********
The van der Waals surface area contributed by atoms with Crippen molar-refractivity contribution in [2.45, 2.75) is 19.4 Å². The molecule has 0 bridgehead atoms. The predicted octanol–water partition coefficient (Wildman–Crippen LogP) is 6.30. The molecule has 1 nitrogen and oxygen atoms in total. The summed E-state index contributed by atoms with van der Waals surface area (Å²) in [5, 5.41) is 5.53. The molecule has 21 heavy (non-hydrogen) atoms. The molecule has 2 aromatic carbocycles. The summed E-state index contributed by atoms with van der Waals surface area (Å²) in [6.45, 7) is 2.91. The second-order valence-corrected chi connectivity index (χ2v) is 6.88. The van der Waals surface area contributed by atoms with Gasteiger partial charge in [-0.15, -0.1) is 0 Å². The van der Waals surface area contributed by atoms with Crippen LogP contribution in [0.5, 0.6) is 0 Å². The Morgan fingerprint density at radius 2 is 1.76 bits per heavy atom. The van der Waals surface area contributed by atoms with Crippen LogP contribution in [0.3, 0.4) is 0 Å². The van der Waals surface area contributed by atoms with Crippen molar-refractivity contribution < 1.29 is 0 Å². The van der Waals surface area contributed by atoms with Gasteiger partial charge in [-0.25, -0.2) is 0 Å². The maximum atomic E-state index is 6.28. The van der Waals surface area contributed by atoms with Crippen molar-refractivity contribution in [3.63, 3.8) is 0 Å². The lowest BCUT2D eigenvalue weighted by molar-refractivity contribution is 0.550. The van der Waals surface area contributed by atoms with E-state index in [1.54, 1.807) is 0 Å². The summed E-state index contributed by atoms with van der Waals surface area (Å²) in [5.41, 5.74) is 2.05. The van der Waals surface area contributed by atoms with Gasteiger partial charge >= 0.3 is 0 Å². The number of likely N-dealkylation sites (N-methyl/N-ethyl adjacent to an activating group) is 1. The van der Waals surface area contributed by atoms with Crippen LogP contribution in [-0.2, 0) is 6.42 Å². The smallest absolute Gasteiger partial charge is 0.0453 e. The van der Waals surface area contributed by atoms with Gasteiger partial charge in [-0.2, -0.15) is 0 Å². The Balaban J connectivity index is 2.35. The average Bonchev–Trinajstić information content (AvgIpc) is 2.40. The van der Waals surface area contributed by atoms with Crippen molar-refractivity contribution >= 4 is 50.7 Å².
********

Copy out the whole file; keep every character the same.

The van der Waals surface area contributed by atoms with Crippen molar-refractivity contribution in [2.45, 2.75) is 19.4 Å². The molecule has 0 bridgehead atoms. The predicted octanol–water partition coefficient (Wildman–Crippen LogP) is 6.30. The molecule has 1 nitrogen and oxygen atoms in total. The summed E-state index contributed by atoms with van der Waals surface area (Å²) in [5, 5.41) is 5.53. The molecule has 21 heavy (non-hydrogen) atoms. The molecule has 2 aromatic carbocycles. The summed E-state index contributed by atoms with van der Waals surface area (Å²) in [6.45, 7) is 2.91. The second-order valence-corrected chi connectivity index (χ2v) is 6.88. The van der Waals surface area contributed by atoms with Gasteiger partial charge in [-0.15, -0.1) is 0 Å². The van der Waals surface area contributed by atoms with Crippen LogP contribution in [0.5, 0.6) is 0 Å². The Morgan fingerprint density at radius 2 is 1.76 bits per heavy atom. The van der Waals surface area contributed by atoms with Crippen LogP contribution in [0.3, 0.4) is 0 Å². The van der Waals surface area contributed by atoms with Crippen molar-refractivity contribution < 1.29 is 0 Å². The van der Waals surface area contributed by atoms with Gasteiger partial charge in [-0.25, -0.2) is 0 Å². The maximum atomic E-state index is 6.28. The van der Waals surface area contributed by atoms with Crippen molar-refractivity contribution in [3.63, 3.8) is 0 Å². The lowest BCUT2D eigenvalue weighted by molar-refractivity contribution is 0.550. The van der Waals surface area contributed by atoms with E-state index in [1.54, 1.807) is 0 Å². The summed E-state index contributed by atoms with van der Waals surface area (Å²) in [5.41, 5.74) is 2.05. The van der Waals surface area contributed by atoms with Gasteiger partial charge >= 0.3 is 0 Å². The number of likely N-dealkylation sites (N-methyl/N-ethyl adjacent to an activating group) is 1. The van der Waals surface area contributed by atoms with Crippen LogP contribution in [-0.2, 0) is 6.42 Å². The smallest absolute Gasteiger partial charge is 0.0453 e. The van der Waals surface area contributed by atoms with Gasteiger partial charge in [-0.2, -0.15) is 0 Å². The Balaban J connectivity index is 2.35. The average Bonchev–Trinajstić information content (AvgIpc) is 2.40. The van der Waals surface area contributed by atoms with Crippen molar-refractivity contribution >= 4 is 50.7 Å².